Minyan Mailbag: Treasuries
Note: Our goal in Minyanville is to remove intimidation from the financial markets and encourage an interactive dialogue among the Minyanship. We share this next column with that very intent.
It seems to me it makes perfect sense that the Chinese and Japanese wouldn't add to dollar holdings when the dollar strengthens vs. their currency. They don't need to.
I don't know who the Caribbean buyer is, but I'm not sure it matters. As long as inflation is under control and interest rates are low, this game can go on indefinitely.
I would like to see some basic honesty and integrity in our monetary and economic system. I'm just not sure it's coming anytime in the foreseeable future. We've been completely detached from gold for over 30 years. I see nothing on the horizon that will change our current system of fiat manipulation.
Enjoy your thoughts,
I am on record saying that as long as the long bond does not decline this game can go on indefinitely.
I thought once Japan and China slowed down their purchases of our government debt, our rates would rise and the game would be up. This has happened, but the long bond continues to rally. Why? Because buying out of the Caribbean has replaced Asian buying: the Caribbean is now the third largest holder in the world of our debt.
Who is it? Some may say it doesn't really matter as long as it works. But I think it matters if we are going to determine if it will work for long periods.
Let's just say for fun this buyer is the Fed disguised as a hedge fund (plausible if unlikely). It becomes more likely in my mind because of the timing...it just so happens someone was there just at the right time?
If it is the Fed that means they are worried about long interest rates rising and killing an over-levered economy. So they can print dollars and buy our own debt. Can they do this forever?
What if Japan and China and everyone else realizes they are doing this: printing dollars to buy debt. Who is going to want to hold our debt? Can the Fed buy the entire float of government debt if everyone wants to sell? This is tantamount to dropping dollars from helicopters.
Appreciate the thoughts John.
I think, as you suspect, that it is the Fed buying treasuries and probably other securities strategically. They will monetize whatever is necessary to keep the game intact.
I think that's a given. Now the tough part is to figure out what impact that has. Monetization through the printing press is inflationary. However if it merely offsets the natural deflationary pressures in the economy, then it may not matter.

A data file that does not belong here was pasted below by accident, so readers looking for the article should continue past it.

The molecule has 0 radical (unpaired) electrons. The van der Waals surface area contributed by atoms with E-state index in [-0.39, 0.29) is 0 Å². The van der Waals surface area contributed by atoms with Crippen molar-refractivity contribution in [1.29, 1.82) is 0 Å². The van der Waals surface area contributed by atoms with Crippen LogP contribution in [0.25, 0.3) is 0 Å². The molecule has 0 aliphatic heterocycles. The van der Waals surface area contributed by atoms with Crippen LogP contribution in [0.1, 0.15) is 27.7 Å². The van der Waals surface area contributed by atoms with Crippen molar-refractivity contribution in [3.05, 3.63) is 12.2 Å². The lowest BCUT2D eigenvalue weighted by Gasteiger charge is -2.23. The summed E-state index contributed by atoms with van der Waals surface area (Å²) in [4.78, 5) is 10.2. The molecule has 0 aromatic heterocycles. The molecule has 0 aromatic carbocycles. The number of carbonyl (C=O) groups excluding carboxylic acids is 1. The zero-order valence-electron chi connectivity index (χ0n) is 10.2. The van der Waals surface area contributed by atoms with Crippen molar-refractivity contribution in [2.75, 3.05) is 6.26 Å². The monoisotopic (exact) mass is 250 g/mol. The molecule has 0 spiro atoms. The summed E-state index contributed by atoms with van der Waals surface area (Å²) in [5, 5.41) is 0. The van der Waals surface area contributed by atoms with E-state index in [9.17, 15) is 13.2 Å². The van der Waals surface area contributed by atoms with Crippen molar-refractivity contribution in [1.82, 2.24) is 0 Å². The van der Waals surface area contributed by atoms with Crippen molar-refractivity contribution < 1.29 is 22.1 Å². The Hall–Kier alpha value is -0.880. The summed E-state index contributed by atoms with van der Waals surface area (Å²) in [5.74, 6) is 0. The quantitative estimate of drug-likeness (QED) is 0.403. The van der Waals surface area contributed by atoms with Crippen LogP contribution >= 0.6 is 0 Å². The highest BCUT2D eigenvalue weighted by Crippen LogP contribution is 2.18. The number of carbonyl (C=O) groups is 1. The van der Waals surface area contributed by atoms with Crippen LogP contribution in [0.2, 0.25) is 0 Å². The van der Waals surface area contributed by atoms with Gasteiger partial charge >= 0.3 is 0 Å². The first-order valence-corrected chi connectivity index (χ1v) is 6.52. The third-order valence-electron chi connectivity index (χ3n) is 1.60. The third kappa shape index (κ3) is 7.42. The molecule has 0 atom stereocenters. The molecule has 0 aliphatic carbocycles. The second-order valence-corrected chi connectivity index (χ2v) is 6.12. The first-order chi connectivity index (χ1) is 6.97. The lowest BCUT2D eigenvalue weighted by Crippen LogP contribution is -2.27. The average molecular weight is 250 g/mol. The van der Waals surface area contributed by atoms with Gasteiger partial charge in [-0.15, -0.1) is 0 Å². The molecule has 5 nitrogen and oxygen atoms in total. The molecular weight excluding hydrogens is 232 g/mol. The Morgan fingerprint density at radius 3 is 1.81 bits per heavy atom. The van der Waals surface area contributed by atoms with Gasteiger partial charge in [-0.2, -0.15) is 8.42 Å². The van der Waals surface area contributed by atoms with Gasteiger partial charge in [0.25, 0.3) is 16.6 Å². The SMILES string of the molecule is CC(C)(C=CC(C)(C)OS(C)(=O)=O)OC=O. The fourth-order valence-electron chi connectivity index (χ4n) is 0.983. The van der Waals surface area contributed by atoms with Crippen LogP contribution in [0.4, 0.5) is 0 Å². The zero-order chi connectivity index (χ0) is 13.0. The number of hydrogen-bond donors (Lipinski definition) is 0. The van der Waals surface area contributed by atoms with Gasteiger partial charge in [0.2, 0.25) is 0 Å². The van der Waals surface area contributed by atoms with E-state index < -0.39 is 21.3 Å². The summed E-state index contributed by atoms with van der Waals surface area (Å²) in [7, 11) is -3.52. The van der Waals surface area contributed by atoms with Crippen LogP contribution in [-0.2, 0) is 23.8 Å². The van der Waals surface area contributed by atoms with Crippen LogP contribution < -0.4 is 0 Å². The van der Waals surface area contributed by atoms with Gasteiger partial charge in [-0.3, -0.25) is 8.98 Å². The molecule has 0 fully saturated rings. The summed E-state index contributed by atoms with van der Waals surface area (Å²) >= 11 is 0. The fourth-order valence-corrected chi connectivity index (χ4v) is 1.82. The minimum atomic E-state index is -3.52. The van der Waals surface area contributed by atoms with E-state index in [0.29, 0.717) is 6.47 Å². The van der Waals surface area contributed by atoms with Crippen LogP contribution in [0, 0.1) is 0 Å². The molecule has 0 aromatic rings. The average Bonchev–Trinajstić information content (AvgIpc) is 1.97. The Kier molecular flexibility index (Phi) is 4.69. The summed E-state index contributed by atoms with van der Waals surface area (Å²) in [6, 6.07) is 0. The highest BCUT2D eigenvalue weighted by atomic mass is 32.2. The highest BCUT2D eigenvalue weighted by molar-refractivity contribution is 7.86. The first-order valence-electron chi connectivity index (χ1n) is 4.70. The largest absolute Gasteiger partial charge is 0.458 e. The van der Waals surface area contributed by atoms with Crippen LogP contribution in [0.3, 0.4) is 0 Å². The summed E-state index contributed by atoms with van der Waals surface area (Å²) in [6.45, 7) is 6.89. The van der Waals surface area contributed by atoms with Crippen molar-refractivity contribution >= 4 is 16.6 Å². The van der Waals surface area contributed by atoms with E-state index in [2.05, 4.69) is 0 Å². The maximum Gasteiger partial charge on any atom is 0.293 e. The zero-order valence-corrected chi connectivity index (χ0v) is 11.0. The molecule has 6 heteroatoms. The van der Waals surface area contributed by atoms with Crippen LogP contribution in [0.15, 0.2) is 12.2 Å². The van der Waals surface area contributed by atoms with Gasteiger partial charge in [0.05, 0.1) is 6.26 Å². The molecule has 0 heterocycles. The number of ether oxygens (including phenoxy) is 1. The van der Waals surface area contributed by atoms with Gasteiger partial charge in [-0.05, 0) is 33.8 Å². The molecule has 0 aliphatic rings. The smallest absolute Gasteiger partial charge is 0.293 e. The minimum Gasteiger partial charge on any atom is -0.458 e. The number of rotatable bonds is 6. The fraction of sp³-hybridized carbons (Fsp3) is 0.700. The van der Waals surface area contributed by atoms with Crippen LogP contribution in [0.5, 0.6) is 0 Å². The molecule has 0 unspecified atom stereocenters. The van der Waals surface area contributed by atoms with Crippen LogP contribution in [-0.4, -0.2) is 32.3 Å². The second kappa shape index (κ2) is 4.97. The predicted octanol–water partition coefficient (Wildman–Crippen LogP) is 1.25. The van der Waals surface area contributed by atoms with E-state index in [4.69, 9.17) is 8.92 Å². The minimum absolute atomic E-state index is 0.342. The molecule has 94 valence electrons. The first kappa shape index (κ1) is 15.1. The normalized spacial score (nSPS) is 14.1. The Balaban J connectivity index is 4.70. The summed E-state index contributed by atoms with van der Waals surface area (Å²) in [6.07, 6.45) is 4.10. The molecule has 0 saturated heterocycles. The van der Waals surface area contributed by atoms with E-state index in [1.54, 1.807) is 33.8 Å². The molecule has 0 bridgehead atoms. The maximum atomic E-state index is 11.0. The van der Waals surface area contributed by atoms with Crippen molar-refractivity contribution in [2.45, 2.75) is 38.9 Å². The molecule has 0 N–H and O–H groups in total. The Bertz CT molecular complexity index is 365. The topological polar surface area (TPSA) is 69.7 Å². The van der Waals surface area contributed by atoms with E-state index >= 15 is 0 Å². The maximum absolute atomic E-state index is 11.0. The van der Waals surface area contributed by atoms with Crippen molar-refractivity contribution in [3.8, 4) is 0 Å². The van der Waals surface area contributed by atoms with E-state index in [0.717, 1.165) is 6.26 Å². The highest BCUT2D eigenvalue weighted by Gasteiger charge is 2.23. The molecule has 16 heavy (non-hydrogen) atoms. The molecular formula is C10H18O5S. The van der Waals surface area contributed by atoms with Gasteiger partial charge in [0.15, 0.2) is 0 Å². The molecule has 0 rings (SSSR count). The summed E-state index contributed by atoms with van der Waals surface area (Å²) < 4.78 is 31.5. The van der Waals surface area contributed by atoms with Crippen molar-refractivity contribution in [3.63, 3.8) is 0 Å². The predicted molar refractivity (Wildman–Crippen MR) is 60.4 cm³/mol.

So what could derail this arrangement? A loss of confidence in the dollar causing imported inflation to get out of control. I think we can assume interest rates aren't going up significantly. The Fed will make sure of that. I think even if inflation moves higher, the market will be scratching their head about the conundrum of low interest rates. I think the Fed is actively managing the entire treasury yield curve.
At some point I think this will blow up. As far as I can tell, it will likely be a dollar currency crisis. To me, I can see it developing rapidly and without a lot of warning.
You and I agree.
Once the market realizes the amount of intervention that is going on, market forces should overwhelm the central banks' attempts to "whitewash" the situation: untenable imbalances between trading partners. If compression (the attempt to subdue market forces) is as high as I think it might be, this unwind could occur quickly.
From what I have read, Paul Volker is worried as well.
The information on this website solely reflects the analysis of or opinion about the performance of securities and financial markets by the writers whose articles appear on the site. The views expressed by the writers are not necessarily the views of Minyanville Media, Inc. or members of its management. Nothing contained on the website is intended to constitute a recommendation or advice addressed to an individual investor or category of investors to purchase, sell or hold any security, or to take any action with respect to the prospective movement of the securities markets or to solicit the purchase or sale of any security. Any investment decisions must be made by the reader either individually or in consultation with his or her investment professional. Minyanville writers and staff may trade or hold positions in securities that are discussed in articles appearing on the website. Writers of articles are required to disclose whether they have a position in any stock or fund discussed in an article, but are not permitted to disclose the size or direction of the position. Nothing on this website is intended to solicit business of any kind for a writer's business or fund. Minyanville management and staff as well as contributing writers will not respond to emails or other communications requesting investment advice.
Copyright 2011 Minyanville Media, Inc. All Rights Reserved.
Daily Recap Newsletter